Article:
Even if or when it is constructed there will be a long test period before it could enter commercial service.

    https://www.reuters.com/article/qantas-management/qantas-boss-alan-joyce-commits-to-three-more-years-at-helm-idUSL3N22D0UG

    Operating costs would be high for such a long flight. Expect only premium seating to be installed.

    Imagine

    2 users thanked author for this post.

    MarcusGB
    Participant

    Interesting in The Times a few days ago, of people now Flying on “Med/ Long Haul travel weekends”, with the Economy Lite cabin baggage only fares.
    This was featured in The Times and Telegraph, but sorry, no link as they only allow subscriptions to read.
    Using a night time to travel, is not something easily done within Europe, so using your night hrs if you can sleep could be productive.

    However, i used to live and work in Australia, and return at least twice a year, always with a stopover, even 2-3 days if i can. I also have flown from Auckland via Singapore to London, but prefer a stopover. I once flew Paris-SIN overnight, pre-booked a transit hotel within the airport, rested, slept, ate, had a half day in the city, and then took the Overnight flight to Auckland. This worked very well.
    Having just flown from Sydney via Taipei, and Amsterdam with China Airlines (superb A350 new suites in BC), i found that very tiring.
    I certainly would not choose the direct flight from Perth to London now, let alone a flight from Sydney.
    Completely agree, with the concept, let alone the physical benefit and medical safety, of landing and being able to walk around have time and space.
    Flying does have such a great impact on our bodies and minds, that we often forget, or find ways to “Fight Jetlag” rationalising that it isn’t really so good for us!

    Qantas jam pack the 787 in with 4 classes, and it is not that large an aircraft for people to walk, move or i think be comfortable on for such long flights.
    We often have a love for the 747’s now phasing out, but there were elements of space on these for everyone to move around, and if lucky enough to climb the stairs, quite a different experience. I also find the A380’s comfortable for 15 hr flights ME to Sydney, but they will become less available now productions have ceased.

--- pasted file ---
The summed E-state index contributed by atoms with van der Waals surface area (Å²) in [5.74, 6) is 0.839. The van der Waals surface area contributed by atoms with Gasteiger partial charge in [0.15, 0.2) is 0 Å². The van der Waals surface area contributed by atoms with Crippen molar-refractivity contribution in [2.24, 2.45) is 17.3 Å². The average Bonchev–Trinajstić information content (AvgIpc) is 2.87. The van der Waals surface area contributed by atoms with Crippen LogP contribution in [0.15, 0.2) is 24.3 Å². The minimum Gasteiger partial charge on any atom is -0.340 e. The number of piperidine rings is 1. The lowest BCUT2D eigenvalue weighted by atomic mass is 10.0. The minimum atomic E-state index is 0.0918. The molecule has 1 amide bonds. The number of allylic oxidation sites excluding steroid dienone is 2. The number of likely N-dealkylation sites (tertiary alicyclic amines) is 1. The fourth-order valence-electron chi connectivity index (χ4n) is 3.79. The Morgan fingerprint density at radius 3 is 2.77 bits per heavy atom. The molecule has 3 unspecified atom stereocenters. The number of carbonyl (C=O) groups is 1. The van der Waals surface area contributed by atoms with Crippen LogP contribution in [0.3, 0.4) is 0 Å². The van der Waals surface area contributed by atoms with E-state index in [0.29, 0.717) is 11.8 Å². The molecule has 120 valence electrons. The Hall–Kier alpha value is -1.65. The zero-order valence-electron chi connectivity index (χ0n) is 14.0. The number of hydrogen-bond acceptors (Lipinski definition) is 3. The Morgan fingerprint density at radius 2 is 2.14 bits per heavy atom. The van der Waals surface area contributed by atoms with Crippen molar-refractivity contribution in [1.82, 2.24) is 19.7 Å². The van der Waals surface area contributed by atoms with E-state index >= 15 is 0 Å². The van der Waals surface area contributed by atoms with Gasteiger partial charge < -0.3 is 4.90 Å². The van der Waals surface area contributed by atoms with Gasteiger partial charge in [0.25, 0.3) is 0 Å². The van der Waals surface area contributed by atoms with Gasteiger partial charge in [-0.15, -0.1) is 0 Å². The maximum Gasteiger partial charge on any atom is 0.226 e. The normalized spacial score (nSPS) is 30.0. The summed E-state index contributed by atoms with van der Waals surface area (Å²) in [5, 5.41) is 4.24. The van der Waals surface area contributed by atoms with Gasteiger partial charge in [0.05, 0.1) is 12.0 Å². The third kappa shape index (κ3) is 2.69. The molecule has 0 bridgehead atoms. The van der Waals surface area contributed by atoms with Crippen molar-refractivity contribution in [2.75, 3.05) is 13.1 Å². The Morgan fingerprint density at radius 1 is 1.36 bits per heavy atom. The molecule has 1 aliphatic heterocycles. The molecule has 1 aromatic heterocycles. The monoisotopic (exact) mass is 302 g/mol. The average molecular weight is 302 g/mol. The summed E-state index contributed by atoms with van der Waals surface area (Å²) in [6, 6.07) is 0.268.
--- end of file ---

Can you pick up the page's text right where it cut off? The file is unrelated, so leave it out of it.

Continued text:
Just to save on a 2 hrs connection, missing an opportunity to stopover and experience another country, culture and enrich our travel time and rest…Not for me thanks!
    Is this not more about profit for the Airlines, than comfort, experience, and convenience for the passengers?

    2 users thanked author for this post.

    Brett
    Participant

    Used to fly to NZ for the weekend to watch a rugby test match. A sad reflection on the stress of a busy professional life but the long flight was complete “me time”, eat, drink, sleep, watch films and no clients, emails or phones! With the kiwis being so positive, I would always return refreshed and ready to take on the world. However, the half way break to shower and freshen up was invaluable.

    2 users thanked author for this post.

    EU_Flyer
    Participant

    Operating costs would be high for such a long flight. Expect only premium seating to be installed.
    Imagine

    Very true indeed!

    I wonder if QF would make these non-stop flights First / Business and Premium Economy with a very small Economy cabin sold at a premium and rely on the 1 stop A380 and non stop PER LON flights for non premium leisure customers who may not be in such a rush and/or willing to pay the premium?